I also recommended this to my former instrument students who became rated. Enough of this removes communicating with ATC from the saturation list.
     
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  21. Rgbeard

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    I’m still curious what @2nd505th is hunting for. A local airport bullcrapper?
     
  22. midlifeflyer

    midlifeflyer Touchdown! Greaser!

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    Do you have any less flexibility now? There's no rule saying you can't do more than the bare minimum.
     
  23. midlifeflyer

    midlifeflyer Touchdown! Greaser!

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    I absolutely agree about filing IFR to maintain proficiency within the system.

    But would think that keeping the aircraft under control while performing approaches and holds would cover that the saturation issues.
     
  24. Palmpilot

    Palmpilot Touchdown! Greaser!

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    I have this character flaw that causes me to be less likely to do something if I'm not required to do it. As a result, although I am legally current, I am reluctant to fly in IMC.
     
  25. WDD

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    I’ll cruise in IMC - for a while - but haven’t yet had the opportunity to intercept an approach in IMC and fly it down. I’m sure I can - I do it under the hood with safety Pilot / CFII twice monthly. But if weather is IMC for approach I don’t fly - yet. I’m IFR rated for 7 months now. Maybe later.
     
  26. aggie06

    aggie06 Line Up and Wait

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    It’s probably the same guy who told me once that you didn’t need an instrument rating for “local IFR.” He had doubt that as long as you didn’t leave the “local area” no IR was needed. That was the reason he never got his - he only flew IFR locally.
     
  27. Chicago Bearhawk

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    So 6 approaches within past 6 months, but if that lapses, you still have 6 months to get current.
    once that lapses (12 months so technically 13 months 6 months following out of currency) then you have to have a CFII or DPE sign you off.
    And once that second 6 months lapses, there is no option except a CFII or DEP.
     
  28. Chicago Bearhawk

    Chicago Bearhawk Pre-Flight

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    I am still not sure how comfortable I am flying it down. I have set my Personal IFR mins at MVFR. and to be honest, I have never had to reschedule a flight with those Personal mins.
    you almost have to go looking for bad weather to fly an approach down to near DA or DH.
     
  29. Kritchlow

    Kritchlow Final Approach

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    I post this video every now & then. Many have seen it, but for the newer guys here…
    NOTE- this is not me. It’s just SGOTI, although we are qualled for the same approach.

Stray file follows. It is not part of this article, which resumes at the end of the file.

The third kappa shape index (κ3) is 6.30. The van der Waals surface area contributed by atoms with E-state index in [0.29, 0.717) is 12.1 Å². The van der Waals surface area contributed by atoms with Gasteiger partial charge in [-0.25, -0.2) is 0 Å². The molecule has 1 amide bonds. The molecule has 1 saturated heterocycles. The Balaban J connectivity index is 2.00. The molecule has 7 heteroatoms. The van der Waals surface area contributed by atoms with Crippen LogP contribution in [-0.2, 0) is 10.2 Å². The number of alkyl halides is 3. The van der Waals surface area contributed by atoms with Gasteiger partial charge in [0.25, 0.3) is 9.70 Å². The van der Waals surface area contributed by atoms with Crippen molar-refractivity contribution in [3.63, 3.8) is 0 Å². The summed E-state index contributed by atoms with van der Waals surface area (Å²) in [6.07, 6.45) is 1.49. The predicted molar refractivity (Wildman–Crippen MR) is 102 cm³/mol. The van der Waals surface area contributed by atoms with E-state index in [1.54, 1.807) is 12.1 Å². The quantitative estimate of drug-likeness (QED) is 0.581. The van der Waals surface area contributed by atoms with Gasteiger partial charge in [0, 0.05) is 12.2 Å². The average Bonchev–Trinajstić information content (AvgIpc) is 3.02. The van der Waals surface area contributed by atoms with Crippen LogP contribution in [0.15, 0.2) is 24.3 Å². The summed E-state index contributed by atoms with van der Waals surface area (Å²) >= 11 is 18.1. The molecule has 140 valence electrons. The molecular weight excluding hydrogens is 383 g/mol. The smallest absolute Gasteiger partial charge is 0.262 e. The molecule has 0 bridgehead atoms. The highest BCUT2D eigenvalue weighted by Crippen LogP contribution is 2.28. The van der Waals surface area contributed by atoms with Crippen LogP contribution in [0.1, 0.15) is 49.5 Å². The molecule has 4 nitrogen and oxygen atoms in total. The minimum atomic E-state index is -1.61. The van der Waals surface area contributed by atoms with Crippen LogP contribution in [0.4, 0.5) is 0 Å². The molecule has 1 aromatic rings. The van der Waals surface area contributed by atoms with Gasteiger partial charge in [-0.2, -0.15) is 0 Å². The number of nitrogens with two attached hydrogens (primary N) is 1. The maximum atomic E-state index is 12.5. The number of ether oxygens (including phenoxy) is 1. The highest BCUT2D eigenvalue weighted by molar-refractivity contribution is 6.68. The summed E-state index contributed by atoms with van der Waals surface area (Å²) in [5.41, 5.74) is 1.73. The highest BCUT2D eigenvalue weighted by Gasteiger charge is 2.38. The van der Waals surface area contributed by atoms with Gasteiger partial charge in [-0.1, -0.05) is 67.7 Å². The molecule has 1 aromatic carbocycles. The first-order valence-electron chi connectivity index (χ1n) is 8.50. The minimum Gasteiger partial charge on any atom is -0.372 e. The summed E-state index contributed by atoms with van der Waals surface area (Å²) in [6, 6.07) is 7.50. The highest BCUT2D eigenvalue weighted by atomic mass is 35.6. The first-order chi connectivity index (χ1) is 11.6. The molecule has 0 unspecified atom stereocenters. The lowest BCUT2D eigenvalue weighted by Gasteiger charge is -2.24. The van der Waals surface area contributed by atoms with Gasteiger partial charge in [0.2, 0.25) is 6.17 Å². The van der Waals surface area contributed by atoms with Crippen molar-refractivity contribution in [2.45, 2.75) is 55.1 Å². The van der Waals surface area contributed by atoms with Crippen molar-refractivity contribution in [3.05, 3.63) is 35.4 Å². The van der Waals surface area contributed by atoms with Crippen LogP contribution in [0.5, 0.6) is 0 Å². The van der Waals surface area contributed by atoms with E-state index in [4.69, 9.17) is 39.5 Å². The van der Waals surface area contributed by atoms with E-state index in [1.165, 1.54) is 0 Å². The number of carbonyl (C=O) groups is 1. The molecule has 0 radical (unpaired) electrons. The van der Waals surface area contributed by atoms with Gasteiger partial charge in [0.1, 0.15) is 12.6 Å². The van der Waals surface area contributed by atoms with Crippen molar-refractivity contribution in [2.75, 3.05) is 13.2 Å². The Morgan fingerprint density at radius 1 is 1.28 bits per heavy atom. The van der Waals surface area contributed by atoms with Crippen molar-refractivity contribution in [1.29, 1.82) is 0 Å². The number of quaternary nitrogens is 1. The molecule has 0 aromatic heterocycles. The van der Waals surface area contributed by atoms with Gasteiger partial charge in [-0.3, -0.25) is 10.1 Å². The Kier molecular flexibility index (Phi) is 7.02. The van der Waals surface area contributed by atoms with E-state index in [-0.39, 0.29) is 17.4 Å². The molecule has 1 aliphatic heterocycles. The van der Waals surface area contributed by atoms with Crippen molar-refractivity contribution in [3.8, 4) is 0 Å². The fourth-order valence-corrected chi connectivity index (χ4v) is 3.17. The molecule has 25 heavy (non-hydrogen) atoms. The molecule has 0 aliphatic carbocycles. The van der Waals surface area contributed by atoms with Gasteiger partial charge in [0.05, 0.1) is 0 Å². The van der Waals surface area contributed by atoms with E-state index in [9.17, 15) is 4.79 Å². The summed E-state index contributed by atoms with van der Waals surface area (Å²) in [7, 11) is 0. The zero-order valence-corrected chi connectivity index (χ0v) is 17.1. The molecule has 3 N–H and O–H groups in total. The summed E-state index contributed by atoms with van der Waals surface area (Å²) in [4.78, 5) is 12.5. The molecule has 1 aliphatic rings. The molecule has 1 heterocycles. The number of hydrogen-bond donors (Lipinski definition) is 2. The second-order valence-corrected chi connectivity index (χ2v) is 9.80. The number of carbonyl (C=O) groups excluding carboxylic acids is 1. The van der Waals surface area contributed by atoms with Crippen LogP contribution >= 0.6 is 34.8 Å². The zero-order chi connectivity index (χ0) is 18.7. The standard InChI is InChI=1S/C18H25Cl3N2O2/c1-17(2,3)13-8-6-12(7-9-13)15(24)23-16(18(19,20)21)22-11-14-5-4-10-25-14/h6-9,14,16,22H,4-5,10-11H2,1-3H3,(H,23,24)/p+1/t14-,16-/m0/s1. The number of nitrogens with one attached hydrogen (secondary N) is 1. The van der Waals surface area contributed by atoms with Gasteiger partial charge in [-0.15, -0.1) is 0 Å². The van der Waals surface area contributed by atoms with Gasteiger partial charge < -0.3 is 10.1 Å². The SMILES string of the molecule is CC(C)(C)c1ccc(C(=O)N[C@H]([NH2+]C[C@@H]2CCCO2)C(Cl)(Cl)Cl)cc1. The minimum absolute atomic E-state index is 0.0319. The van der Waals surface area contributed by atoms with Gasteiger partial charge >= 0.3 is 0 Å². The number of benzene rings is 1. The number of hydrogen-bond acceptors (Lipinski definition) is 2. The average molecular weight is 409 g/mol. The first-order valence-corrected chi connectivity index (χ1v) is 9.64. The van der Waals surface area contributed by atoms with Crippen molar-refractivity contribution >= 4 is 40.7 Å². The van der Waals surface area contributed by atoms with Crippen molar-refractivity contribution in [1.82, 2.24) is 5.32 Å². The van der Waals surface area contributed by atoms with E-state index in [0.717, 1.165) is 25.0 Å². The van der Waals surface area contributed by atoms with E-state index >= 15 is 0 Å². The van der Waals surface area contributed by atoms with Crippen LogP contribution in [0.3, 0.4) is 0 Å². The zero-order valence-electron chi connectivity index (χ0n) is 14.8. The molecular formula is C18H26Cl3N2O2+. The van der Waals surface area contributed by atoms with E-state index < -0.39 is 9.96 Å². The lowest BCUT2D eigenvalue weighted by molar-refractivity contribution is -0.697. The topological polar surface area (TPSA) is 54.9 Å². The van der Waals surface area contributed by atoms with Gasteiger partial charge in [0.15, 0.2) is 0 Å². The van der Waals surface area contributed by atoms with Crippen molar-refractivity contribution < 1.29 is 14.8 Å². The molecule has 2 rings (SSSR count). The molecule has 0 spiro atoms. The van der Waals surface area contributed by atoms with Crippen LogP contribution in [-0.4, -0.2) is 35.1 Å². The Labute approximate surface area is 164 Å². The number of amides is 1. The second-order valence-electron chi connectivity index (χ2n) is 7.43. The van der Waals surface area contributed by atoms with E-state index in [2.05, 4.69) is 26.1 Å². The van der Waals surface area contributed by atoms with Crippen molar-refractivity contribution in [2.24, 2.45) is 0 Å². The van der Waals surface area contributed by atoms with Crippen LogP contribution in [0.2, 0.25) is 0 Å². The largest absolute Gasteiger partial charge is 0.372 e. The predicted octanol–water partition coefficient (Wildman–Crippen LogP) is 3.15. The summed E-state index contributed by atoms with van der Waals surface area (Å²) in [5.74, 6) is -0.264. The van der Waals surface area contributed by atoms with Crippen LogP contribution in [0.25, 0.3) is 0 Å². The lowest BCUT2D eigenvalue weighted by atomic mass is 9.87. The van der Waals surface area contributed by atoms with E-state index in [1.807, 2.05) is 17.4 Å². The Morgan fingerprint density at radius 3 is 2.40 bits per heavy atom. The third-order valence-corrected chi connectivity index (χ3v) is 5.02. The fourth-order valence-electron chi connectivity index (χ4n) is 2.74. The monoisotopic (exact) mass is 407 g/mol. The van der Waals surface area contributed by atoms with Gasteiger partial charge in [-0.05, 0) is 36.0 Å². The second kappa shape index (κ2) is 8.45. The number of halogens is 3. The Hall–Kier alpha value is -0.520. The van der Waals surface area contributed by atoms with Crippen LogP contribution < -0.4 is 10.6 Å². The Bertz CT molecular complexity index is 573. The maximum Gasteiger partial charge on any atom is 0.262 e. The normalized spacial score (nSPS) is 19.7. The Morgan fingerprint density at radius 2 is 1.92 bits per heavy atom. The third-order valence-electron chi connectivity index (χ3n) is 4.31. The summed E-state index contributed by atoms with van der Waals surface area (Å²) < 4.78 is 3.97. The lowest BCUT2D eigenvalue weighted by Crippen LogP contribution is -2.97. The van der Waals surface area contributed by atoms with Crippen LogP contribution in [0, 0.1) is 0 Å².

30. Chicago Bearhawk

    Chicago Bearhawk Pre-Flight

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    Thanks for that video...

    I don't want to be a passenger or a pilot on that.
    man things could go wrong in a hurry.
    That was nerve-racking just watching!
     
  31. Rgbeard

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    I love how @2nd505th hasn't visited this thread since he started it.
     
  32. Kritchlow

    Kritchlow Final Approach

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    It’s always possible things can go wrong, but there is enough redundancy in the Airbus that the Autoland to Cat III is probably more safe than hand flown Cat I.
     
  33. Palmpilot

    Palmpilot Touchdown! Greaser!

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    Maybe his instrument rating expired. ;)
     
  34. Pugs

    Pugs Cleared for Takeoff

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    Lots of space between MVFR and minimums at most places. I have no desire to put myself in spot to shoot an approach to mins, especially on a X/C that then likely screws up lots of plans (hotels, rental cars, events) if you have to go to an alternate but, like you, I train to it a couple times a month. Last month we arrived at our destination in Maine with VFR predicted to find not so much. Shot the approach and broke out 200' above mins and found the runway right where it was supposed to be.

    After two years of mostly breaking out at pattern altitude on MVFR days, if you're like me you're going to find yourself facing unforcasted weather and if you're up to speed you'll find it all works. I'm now telling myself to go fly on those worse than MVFR days to remind myself. Also nice to not have to find a safety pilot!
     
    Last edited: Sep 7, 2022
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  35. Shuckers86

    Shuckers86 Pre-Flight

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    It’s actually pretty cool to fly a real CAT3. You might see one center line light at touchdown. Before I retired my airline trained the crews to fly down to 300 RVR. Actually taxiing in from the runway was more challenging than flying the approach!
     
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  36. flyingron

    flyingron Touchdown! Greaser! PoA Supporter

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    Especially if you are are Wi Tu Lo or Sum Ting Wong.
     
  37. WDD

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    Yikes! Beyond impressive - at some point it will auto taxi. :)